Brian Bello he’s performing well enough in his first full season that the Red Sox seem interested in signing him long-term, and the club’s assistant general manager Eddie Romero tells Jen McCaffrey of The Athletic.
“Everything is case by case, there is no guide for that, but I think that Brayan is a special case and we will make efforts to speak with him and his group,” Romero said. “He’s basically done what he’s got to do and what we’d want from a young starting pitcher in this organization and he’s done it the right way, he’s a great teammate and he’s improved the quality of his stuff, he’s a hard worker, and He’s earned the respect of everyone here, so he’s the type we obviously want to keep.”
Those talks are unlikely to escalate at this point, as Bello’s preference is to focus on his performance while the season is still in progress. “If (the Red Sox) talked to my representatives, I don’t know,” he says, “because I told them if there are extension talks I don’t want to hear about it in the season, because I want to focus on finishing my season well so they happen to me. good stuff.” But once the offseason rolls around, it sounds like he’s open to an extension. “I want to stay here for the long haul,” he said. “This is the organization that gave me a chance to be somebody, so I’d love to stay here.” Bello also expressed his openness to an extension with WEEI’s Rob Bradford A couple of weeks ago.
It’s not a surprise that the Sox are interested in having Bello put pen to paper, given his strong results and the club’s need for long-term pitching solutions. He debuted in July of last year and made 13 appearances in the second half of the season, including 11 starts, posting a 4.71 earned run average in 57 1/3 innings. His 20.5% strikeout rate and 10.1% walk rate were a bit below average, but he kept the ball on the ground at an excellent rate of 55.7%.
Here, in 2023, he made 15 more starts with his strikeout and ground ball rates essentially flat, but his walk rate dropped to 6.1%. That helped him lower his ERA over a full run to 3.14 on the season. He now has been in the majors for a little over a year and has a combined 3.77 ERA in 143 1/3 innings in that time and only celebrated his 24th birthday in May.
The rotation in Boston has a lot of question marks right now. james paxton he’s pitching well, but he’s an imminent free agent. chris sale He still has one more guaranteed season on his contract and an option for 2025, but he’s gotten hurt quite often in recent years. The last time he reached 60 innings in an individual season was 2019. corey kluber and Nick Pivetta they’ve been moved to the bullpen, and Pivetta is likely to stay there as he’s thriving and Kluber’s option is likely to be declined this fall. houck tanner and garrett whitlock both have plenty of club control left, but both have struggled to stay healthy to the point that neither has reached 80 innings in a major league season yet. kutter crawford he has a 3.74 ERA this year overall, but a 4.73 mark as a starter.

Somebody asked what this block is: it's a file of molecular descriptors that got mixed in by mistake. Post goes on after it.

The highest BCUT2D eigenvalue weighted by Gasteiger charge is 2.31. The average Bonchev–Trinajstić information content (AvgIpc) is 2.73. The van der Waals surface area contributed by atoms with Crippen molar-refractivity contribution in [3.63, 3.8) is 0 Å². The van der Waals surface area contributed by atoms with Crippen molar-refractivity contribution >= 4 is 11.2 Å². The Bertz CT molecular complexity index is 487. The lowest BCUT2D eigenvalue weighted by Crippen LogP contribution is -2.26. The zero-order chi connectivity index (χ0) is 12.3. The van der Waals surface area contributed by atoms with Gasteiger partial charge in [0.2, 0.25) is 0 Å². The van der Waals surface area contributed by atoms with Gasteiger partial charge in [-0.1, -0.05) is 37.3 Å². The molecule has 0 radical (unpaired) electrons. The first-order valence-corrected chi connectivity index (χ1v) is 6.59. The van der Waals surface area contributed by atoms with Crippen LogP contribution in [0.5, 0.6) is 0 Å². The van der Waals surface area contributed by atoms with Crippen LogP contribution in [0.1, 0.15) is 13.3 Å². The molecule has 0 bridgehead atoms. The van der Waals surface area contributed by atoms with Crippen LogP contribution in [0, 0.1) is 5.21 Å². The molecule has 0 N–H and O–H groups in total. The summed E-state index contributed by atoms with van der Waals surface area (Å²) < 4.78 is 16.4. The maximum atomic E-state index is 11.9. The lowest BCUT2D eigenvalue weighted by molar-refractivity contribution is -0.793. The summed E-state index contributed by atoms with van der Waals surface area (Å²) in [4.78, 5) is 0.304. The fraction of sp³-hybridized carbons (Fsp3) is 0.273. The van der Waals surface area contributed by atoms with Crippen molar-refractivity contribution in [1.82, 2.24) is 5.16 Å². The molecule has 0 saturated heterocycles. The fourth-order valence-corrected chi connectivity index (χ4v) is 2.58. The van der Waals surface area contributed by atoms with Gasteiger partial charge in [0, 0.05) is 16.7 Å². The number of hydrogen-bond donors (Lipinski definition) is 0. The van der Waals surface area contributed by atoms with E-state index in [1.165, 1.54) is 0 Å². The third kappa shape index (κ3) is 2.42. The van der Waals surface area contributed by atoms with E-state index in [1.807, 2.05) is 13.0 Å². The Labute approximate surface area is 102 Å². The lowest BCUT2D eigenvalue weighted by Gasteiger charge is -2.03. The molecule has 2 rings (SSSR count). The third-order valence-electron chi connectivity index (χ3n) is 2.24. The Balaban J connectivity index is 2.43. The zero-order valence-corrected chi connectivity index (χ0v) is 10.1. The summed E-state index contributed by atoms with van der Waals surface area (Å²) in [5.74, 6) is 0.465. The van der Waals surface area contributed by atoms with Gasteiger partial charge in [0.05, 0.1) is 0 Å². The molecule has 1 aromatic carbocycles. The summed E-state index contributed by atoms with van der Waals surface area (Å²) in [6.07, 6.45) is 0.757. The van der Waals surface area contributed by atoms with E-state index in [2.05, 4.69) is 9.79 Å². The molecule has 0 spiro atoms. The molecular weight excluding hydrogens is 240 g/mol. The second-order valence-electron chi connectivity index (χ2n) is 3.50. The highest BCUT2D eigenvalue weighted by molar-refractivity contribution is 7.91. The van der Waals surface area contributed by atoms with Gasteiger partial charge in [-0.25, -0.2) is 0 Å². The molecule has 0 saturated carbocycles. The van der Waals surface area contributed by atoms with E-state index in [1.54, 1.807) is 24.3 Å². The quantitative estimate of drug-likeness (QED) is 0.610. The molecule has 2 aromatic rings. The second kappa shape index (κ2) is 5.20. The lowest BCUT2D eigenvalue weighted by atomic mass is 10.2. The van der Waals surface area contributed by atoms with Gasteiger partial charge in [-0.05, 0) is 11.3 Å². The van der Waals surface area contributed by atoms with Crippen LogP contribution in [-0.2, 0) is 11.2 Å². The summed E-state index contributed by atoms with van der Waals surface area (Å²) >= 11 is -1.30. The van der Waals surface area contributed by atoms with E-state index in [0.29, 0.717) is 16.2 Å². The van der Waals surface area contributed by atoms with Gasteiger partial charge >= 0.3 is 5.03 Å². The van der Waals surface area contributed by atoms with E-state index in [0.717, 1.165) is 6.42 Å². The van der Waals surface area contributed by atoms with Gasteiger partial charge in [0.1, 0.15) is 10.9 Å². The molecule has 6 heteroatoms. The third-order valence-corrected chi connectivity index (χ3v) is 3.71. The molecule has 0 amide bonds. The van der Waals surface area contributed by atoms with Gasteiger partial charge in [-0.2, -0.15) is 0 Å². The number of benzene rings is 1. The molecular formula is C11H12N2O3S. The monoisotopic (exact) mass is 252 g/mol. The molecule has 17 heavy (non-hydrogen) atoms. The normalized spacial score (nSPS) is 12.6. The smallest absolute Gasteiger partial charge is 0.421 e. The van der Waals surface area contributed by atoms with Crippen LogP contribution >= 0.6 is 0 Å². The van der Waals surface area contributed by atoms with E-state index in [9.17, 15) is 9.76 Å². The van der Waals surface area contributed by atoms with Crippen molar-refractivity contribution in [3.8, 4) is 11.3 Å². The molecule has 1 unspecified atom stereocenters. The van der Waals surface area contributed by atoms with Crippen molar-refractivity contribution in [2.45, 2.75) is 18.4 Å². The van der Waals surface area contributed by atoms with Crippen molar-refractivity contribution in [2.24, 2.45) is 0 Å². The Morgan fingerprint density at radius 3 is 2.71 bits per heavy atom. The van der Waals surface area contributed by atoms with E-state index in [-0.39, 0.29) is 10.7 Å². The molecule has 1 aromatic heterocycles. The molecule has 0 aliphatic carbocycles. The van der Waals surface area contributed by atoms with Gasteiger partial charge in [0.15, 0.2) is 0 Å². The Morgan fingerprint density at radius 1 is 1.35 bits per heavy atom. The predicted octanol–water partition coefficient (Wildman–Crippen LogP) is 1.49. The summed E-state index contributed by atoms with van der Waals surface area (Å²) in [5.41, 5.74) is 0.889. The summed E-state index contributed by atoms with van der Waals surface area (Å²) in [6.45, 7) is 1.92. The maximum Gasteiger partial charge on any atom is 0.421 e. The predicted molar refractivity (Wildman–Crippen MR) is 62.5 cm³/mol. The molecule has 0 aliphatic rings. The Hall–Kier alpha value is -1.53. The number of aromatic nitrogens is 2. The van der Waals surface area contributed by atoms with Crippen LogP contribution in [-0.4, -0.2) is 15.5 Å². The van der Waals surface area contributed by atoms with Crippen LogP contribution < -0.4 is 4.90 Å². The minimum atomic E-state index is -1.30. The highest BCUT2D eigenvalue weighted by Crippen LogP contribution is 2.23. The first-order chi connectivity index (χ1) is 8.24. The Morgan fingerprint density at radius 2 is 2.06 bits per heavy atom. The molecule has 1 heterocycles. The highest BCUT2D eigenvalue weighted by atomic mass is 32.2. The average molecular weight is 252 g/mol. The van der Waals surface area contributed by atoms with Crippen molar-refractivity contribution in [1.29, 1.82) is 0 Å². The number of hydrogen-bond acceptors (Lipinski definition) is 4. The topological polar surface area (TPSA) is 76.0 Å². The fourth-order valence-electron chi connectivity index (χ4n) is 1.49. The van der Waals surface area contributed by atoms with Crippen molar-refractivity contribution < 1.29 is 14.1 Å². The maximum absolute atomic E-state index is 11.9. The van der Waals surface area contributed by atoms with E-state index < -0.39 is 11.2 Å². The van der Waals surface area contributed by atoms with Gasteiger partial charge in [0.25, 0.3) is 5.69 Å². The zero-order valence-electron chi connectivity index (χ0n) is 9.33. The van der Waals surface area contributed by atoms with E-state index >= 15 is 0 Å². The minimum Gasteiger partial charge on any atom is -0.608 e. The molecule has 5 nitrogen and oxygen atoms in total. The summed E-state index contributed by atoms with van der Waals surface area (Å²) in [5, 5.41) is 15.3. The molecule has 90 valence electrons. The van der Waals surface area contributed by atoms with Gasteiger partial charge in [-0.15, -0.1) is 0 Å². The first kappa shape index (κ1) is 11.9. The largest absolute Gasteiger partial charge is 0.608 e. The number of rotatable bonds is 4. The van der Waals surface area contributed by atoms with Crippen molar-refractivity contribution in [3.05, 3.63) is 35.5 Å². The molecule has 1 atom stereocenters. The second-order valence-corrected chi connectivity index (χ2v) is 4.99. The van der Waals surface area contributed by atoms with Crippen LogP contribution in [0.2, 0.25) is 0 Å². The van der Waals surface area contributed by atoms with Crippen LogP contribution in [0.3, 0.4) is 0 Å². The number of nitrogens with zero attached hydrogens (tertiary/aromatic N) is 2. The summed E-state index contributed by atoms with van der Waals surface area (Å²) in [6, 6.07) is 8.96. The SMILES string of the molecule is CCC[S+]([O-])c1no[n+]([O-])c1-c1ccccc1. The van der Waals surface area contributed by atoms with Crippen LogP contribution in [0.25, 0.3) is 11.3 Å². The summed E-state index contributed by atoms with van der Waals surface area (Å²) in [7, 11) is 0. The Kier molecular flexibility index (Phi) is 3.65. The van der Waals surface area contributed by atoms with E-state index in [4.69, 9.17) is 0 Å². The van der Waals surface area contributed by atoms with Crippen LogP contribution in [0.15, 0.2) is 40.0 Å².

Looking further ahead, there doesn’t seem to be much immediate help coming from the farm. Bryan Mata he’s on the 40-man roster but has a 5.61 ERA at Triple-A this year. brandon walter he’s working out of the major league bullpen right now, but he has a 6.08 ERA in Triple-A this year. Some other non-roster depth pieces have also struggled, prompting the club to sign journeymen such as Dinelson Lamet and kyle barraclough to minor league deals.
Taking all those factors into account, it’s understandable why the club would want to keep Bello. There shouldn’t be any dire urgency, as he will end this season with one year and 82 days of service time. That means he won’t be scheduled for arbitration until after 2025 or free agency until after 2028. But like all players, he’ll only increase in buying power as he gets closer to those dates, as long as he stays healthy and cash. hunter green and the Reds recently agreed to a six-year, $53 million extension with five years remaining in control of the club, where Bello will be this winter. But players in their arbitration years can usually go further, like the $90MM guarantee secured by Logan Webb when he had between three and four years of service time or the $108MM he louis castle got when he was over four years old. That’s not to say that Bello has the same pitching caliber as those guys or that the Red Sox would have to pay that kind of money, but it does highlight how the prices will rise as potential free agency approaches.
The Sox already have some significant long-term contracts on the books, with Trevor’s Story, Masataka Yoshida and rafael devers each earns $18 million or more for each future season through 2027. But extensions for players before arbitration typically see salaries increase gradually, roughly mirroring the process of expanding the arbitration system. A notional extension of Bello would likely see him earn modest salary increases for the first few seasons with the most significant salaries being after Story and Yoshida are off the books. Devers’ contract runs through 2033, but he’s the only Boston player guaranteed a contract in 2028 and beyond.
Given the aforementioned rotation uncertainty, the Red Sox look like a candidate to pursue starting pitching in free agency this winter, but they may also look to use a few dollars to secure their best internal candidate.